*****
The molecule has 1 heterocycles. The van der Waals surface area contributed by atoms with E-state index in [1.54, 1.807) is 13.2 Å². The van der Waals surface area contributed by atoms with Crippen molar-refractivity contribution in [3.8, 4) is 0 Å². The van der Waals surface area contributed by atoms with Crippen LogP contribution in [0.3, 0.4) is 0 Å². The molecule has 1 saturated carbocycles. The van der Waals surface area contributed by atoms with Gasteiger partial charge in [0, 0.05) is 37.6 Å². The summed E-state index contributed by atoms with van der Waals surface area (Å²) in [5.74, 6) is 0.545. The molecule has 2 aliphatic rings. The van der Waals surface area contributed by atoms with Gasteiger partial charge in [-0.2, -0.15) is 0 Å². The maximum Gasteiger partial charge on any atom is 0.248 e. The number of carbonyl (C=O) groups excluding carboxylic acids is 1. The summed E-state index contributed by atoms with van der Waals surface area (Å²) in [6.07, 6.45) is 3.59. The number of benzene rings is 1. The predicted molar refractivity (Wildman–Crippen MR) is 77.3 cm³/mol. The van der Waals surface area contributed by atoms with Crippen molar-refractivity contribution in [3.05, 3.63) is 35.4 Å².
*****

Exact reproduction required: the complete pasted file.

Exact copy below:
The molecule has 1 heterocycles. The van der Waals surface area contributed by atoms with E-state index in [1.54, 1.807) is 13.2 Å². The van der Waals surface area contributed by atoms with Crippen molar-refractivity contribution in [3.8, 4) is 0 Å². The van der Waals surface area contributed by atoms with Crippen LogP contribution in [0.3, 0.4) is 0 Å². The molecule has 1 saturated carbocycles. The van der Waals surface area contributed by atoms with Gasteiger partial charge in [0, 0.05) is 37.6 Å². The summed E-state index contributed by atoms with van der Waals surface area (Å²) in [5.74, 6) is 0.545. The molecule has 2 aliphatic rings. The van der Waals surface area contributed by atoms with Gasteiger partial charge in [-0.2, -0.15) is 0 Å². The maximum Gasteiger partial charge on any atom is 0.248 e. The number of carbonyl (C=O) groups excluding carboxylic acids is 1. The summed E-state index contributed by atoms with van der Waals surface area (Å²) in [6.07, 6.45) is 3.59. The number of benzene rings is 1. The predicted molar refractivity (Wildman–Crippen MR) is 77.3 cm³/mol. The van der Waals surface area contributed by atoms with Crippen molar-refractivity contribution in [3.05, 3.63) is 35.4 Å².